After a six-month-buildup to meeting the Prokofievs, I no longer knew what to expect. My worst fear was that they would label me a fraud (irrational, in the grand scheme of things). It was coupled with anxiety that all the work I, and the work of the entourage that worked with me, would be futile (rational, painfully so). I wondered if Serge Jr. (grandson of the composer) could feel my fingers shaking against his firm handshake, his Einstein-esque alabaster mane wild and energetic. I prayed Lina and Nika (the great-granddaughters) would never know how I trembled underneath their cobalt gazes, their eyes spitting images of their great-grandfather’s. I gulped at the way Irina (Serge Jr.’s wife) set her mouth in a straight, ruby-lipstick-shellacked line.

I willed myself to concentrate. To breathe. Adrenaline coursed through my veins like Christmas lights blinking alive. Be bold, my teacher’s words rung in one ear. Find your center, my mentor whispered in the other. Serge Jr. sat so close to me I could reach a hand out to touch him. His face so resembles Sergei Prokofiev’s that it is no exaggeration to say Prokofiev’s ghost lurked in the hall that night. I could almost hear it snicker with every note I missed. Taunting me with every tremor. I willed it to leave me alone. I struggled through the first half’s program as I had the previous four times; the way it felt was not unlike an exorcism.

I couldn’t help catching a glimpse of the Prokofievs coming up from my second bow, though I promised myself I would avoid eye contact. Something about it seemed too déclassé. They applauded with none of the French mild-mannered-ness of thirty minutes prior; rosiness flushed their cheeks, Nika mouthed, “Brava!” Their enthusiasm was too warm to be feigned, their smiles too broad to be forced. I felt relief surge from my hairline, doused in sweat, through my hands, beneath the arches of my feet. I have done what I needed to do.

At dinner after, Serge Jr. asked me to sit next to him, with me correcting his English and him chuckling at my (what passed for) French. “Ça va?” I asked. “Ah, magnifique, excellent,” he replied, clutching my hand. “You spoke his language,” Lina said. “It was like…we became the music with you.”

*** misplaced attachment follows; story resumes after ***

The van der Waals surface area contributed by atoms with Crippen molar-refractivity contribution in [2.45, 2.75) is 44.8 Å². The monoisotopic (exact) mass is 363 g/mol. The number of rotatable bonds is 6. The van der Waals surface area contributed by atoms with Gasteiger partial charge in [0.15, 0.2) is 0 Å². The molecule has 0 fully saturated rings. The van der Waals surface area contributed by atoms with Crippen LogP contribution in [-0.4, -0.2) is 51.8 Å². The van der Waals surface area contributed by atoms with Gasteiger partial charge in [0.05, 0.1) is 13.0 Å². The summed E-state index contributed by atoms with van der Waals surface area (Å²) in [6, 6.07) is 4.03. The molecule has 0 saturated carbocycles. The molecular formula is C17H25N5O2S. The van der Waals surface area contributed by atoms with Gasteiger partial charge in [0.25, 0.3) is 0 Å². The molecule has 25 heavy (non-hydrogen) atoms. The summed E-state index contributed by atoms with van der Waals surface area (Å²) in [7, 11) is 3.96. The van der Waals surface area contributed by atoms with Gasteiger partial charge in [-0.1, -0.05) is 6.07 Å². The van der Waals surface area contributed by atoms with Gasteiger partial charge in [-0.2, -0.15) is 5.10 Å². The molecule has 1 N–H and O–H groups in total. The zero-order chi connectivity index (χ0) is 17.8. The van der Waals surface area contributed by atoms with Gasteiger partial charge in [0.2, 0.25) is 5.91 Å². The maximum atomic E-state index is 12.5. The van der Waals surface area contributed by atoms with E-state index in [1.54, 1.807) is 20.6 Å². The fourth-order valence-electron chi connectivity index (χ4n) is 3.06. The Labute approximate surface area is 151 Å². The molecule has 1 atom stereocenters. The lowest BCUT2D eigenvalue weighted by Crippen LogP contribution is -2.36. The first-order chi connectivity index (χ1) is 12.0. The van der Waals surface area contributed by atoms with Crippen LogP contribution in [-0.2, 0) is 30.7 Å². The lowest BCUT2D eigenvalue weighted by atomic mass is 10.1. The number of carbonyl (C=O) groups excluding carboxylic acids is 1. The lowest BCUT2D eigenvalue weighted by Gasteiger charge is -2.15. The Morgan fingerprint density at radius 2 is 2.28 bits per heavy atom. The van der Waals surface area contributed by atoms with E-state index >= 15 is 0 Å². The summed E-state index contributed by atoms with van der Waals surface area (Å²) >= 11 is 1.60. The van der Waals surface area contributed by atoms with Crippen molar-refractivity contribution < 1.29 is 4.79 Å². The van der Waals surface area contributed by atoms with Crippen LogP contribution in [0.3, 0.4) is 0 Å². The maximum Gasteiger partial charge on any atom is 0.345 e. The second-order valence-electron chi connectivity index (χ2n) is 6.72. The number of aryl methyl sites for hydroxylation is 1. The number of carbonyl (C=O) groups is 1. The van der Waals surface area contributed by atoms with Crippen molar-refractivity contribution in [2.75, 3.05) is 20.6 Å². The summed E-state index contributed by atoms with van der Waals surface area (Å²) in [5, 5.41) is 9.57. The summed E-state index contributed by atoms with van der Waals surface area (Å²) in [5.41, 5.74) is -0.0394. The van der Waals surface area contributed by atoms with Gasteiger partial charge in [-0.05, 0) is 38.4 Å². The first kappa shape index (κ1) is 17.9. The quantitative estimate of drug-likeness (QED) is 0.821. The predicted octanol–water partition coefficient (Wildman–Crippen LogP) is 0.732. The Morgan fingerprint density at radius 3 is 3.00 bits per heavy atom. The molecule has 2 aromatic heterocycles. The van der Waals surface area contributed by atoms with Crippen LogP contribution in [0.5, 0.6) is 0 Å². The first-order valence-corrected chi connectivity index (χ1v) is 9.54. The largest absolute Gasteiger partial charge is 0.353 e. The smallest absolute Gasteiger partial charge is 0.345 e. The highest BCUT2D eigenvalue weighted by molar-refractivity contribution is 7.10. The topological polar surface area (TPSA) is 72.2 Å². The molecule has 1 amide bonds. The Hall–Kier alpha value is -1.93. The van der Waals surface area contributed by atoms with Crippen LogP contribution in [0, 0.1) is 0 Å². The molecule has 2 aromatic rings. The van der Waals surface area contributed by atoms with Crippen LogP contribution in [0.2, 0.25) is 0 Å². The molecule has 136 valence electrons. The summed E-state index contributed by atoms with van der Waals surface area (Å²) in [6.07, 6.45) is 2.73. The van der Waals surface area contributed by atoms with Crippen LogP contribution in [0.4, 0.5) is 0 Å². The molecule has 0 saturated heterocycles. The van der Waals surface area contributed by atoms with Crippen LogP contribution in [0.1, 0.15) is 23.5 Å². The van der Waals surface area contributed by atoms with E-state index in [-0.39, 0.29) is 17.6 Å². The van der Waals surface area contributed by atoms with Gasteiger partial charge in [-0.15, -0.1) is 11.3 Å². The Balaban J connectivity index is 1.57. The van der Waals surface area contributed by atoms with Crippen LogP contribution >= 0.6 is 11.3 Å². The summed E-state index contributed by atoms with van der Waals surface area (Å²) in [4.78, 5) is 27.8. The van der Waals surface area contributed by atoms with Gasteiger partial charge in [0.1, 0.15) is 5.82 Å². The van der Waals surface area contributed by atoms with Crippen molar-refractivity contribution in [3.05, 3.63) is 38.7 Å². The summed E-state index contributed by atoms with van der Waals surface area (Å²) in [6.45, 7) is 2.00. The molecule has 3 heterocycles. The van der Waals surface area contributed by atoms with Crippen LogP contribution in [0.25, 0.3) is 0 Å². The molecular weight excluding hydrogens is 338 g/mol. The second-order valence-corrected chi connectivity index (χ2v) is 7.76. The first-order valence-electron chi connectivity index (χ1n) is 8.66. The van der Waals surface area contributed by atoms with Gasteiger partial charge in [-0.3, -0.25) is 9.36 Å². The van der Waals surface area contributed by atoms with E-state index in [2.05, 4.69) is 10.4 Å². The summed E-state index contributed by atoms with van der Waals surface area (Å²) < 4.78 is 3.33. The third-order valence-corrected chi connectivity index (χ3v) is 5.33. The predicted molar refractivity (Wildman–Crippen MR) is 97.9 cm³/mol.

I slept soundly on the plane home, making a beeline straight for thesis seminar after landing. Then, as now, I have struggled to describe this experience because it feels too impossible to share. I know I’ll carry it within me, tucked into some cozy velvet tent for as long as I live. I watched a dream and a passion project unveil themselves in front of my eyes, I felt all that which I had not allowed myself to feel before: the glow of satisfaction, acceptance of my faults, celebration of my strength, and, above all, consuming relief. I have always maintained that playing piano is about so much more than technique and facility; at its core is communication, and the artist bears the enormous responsibility of rendering such expression genuine, and therefore universal. I’m grateful for the audience for reminding me of that magic, and how desperately we must cherish it.

The following is an email from two days ago:
I heard from Serge Jr on Thursday almost immediately after I had written to thank him for coming & for dinner. He was just over the moon happy with the concert. Cindy, he wrote, “totally conquered” them with her playing, candor and sincerity. They are so grateful to her for honoring Prokofiev’s legacy.


thank you for following along (and making it to the end of this post!). your support has meant the world to me. 

other posts in this series
on Prokofiev’s Second Sonata
on Prokofiev’s Toccata
on Prokofiev’s Sixth Sonata
nos. 1 & 2 | On performance anxiety
no. 3 | On gratitude…

Leave a Reply

Please log in using one of these methods to post your comment:

WordPress.com Logo

You are commenting using your WordPress.com account. Log Out / Change )

Twitter picture

You are commenting using your Twitter account. Log Out / Change )

Facebook photo

You are commenting using your Facebook account. Log Out / Change )

Google+ photo

You are commenting using your Google+ account. Log Out / Change )

Connecting to %s